24.3.2010: The earthquake which had turned Haiti upside down by
Fern Georges, Haitian Environmental Journalist.
Like hundreds of Haitian entrepreneurs,
I was greatly affected by 12 January’s very deadly earthquake.
Listening to a Haitian evangelical radio station, waiting for
two visitors while taking a nap in my cosy little office at the
Haitian Environmental Reporters Network (REHPE), I heard some
weird noise and felt some strong vibration which lasted about
thirty seconds. In fact, I thought that my office building
was collapsing from exhaustion because it was very old - some 120
years old. It usually shook up whenever a big car or truck
passed by. All of a sudden, I had an idea firmly rooted in my
mind to exit my place by jumping out of the first storey, with my
bare feet, which I did! Being on the first floor, I
was questioning my business colleagues about what happened. They
told me that it was an earthquake.
Everybody was shouting, especially women
not being able to control their emotions. A wide mass of dust
filled in the air. People became dirty. They looked ugly with grey
powder finely spread over their faces, heads and bodies. It
was a big disaster. Several houses, schools and state buildings in
my area were destroyed. With a lot of caution, a few minutes
later, I had decided to re-enter my still-standing work place to
rescue some important materials such as electronic items, office
supplies, files etc… Fortunately, I was by myself in my
office. All my employees had already left. So I could feel guilty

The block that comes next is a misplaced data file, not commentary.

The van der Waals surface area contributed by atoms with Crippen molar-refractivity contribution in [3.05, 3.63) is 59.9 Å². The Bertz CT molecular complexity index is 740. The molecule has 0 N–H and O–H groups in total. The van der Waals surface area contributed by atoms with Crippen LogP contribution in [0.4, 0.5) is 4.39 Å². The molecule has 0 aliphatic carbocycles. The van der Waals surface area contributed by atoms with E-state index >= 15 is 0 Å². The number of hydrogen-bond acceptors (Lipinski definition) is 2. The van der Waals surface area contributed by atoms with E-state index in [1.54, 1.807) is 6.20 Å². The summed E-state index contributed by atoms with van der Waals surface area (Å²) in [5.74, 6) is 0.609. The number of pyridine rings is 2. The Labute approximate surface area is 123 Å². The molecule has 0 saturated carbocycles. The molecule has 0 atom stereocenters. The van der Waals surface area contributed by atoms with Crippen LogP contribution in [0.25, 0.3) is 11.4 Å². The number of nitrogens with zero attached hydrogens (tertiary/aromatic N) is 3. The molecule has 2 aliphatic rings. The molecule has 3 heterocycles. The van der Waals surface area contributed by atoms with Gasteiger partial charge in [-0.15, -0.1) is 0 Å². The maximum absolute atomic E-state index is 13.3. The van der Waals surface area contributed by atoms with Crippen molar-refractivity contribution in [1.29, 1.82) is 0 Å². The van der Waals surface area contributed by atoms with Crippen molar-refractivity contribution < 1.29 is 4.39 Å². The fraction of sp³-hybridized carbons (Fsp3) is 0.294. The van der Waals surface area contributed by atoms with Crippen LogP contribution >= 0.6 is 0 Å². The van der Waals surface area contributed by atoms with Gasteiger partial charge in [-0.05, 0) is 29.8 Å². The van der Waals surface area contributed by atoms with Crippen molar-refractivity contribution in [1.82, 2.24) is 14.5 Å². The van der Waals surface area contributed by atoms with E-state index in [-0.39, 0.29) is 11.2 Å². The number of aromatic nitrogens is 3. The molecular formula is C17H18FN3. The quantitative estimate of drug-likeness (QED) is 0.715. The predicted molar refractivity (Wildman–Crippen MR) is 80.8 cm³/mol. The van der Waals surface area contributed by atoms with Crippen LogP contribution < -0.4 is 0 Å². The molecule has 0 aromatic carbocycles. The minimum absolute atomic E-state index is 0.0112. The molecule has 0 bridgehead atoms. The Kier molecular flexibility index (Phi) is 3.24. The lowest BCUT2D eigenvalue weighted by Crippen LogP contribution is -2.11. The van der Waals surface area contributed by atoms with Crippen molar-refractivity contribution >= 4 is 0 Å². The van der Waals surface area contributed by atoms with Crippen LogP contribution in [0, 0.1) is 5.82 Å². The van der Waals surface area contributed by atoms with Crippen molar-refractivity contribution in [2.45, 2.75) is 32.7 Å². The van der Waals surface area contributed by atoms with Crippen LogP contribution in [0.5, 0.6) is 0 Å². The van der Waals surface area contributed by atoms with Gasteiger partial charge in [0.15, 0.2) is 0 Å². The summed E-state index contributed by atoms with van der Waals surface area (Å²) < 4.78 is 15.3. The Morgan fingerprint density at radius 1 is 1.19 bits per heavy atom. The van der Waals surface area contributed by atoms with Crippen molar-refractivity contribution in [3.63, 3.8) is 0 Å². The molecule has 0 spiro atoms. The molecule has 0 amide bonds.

if one of them had to die or be hurt because of me.
On my way back home, I
was just counting corpses, running people, demolished residences
and broken vehicles. My soul was quite invaded by dismay, anguish,
anxiety and fear.
Unlike my office
building, my house was not affected by the quake because it was
built on the rock – in the mountain.
Losing my agency, my job, some close
friends - and feeling sorry for many people, I had to cope anyway
with my new living condition. Luckily, I had joined as an
interpreter, guide and assistant in the Mental Health Department of
the International Medical Corps (IMC), a well-known organisation
which came to Haiti for the International Disaster Relief Team /
Haiti Emergency 2010 program. Hence, I met Dr Peter
Hughes, one of my supervisors, an Irish psychiatrist based in
London who had politely asked me to write this article for
his blog. Meanwhile, I have been looking for assistance to
re-establish my business organisation – which is just a pain in the
Finally, as an Environmental journalist,
it is obvious that the 12 January natural disaster had completely
turned Haiti upside down. The thinking and acting way of the
Haitian people along with their international good friends and
sponsors must change by developing a new sense of responsibility in
The quake had publicly unveiled the
nudity of Haitians and their foreign partners. Nothing really
important has been done in Haiti for the last 206 years such as a
lack of a good infrastructure system, no project had been
implemented with a long-lasting development and management goal and
Of course, Haitians cannot help
themselves. Billions of dollars have been spent in Haiti.
Nevertheless, for decades, the islanders have been splashing around
an awful misery under the monitoring and/or with the agreement of
their international fellows. Let’s say that on the one hand,
Haiti has always been located in a very troublesome ecological
region. Thus, the earthquake was just a fact – not an event!
Awareness was raised and warnings were given by many
specialists from different skylines.
Since last year, the Haitian
Environmental Reporters Network (REHPE) has been carrying out an
Environmental Education Campaign throughout the country for which
it has gotten no support of any kind! On the other
hand, we can only count the days we are living on the island. So
wisdom is a must – what about common sense?
Fern Georges, Haitian
See also 'A Plea for
Haiti' by Sienna Miller, Global Ambassador,
International Medical Corps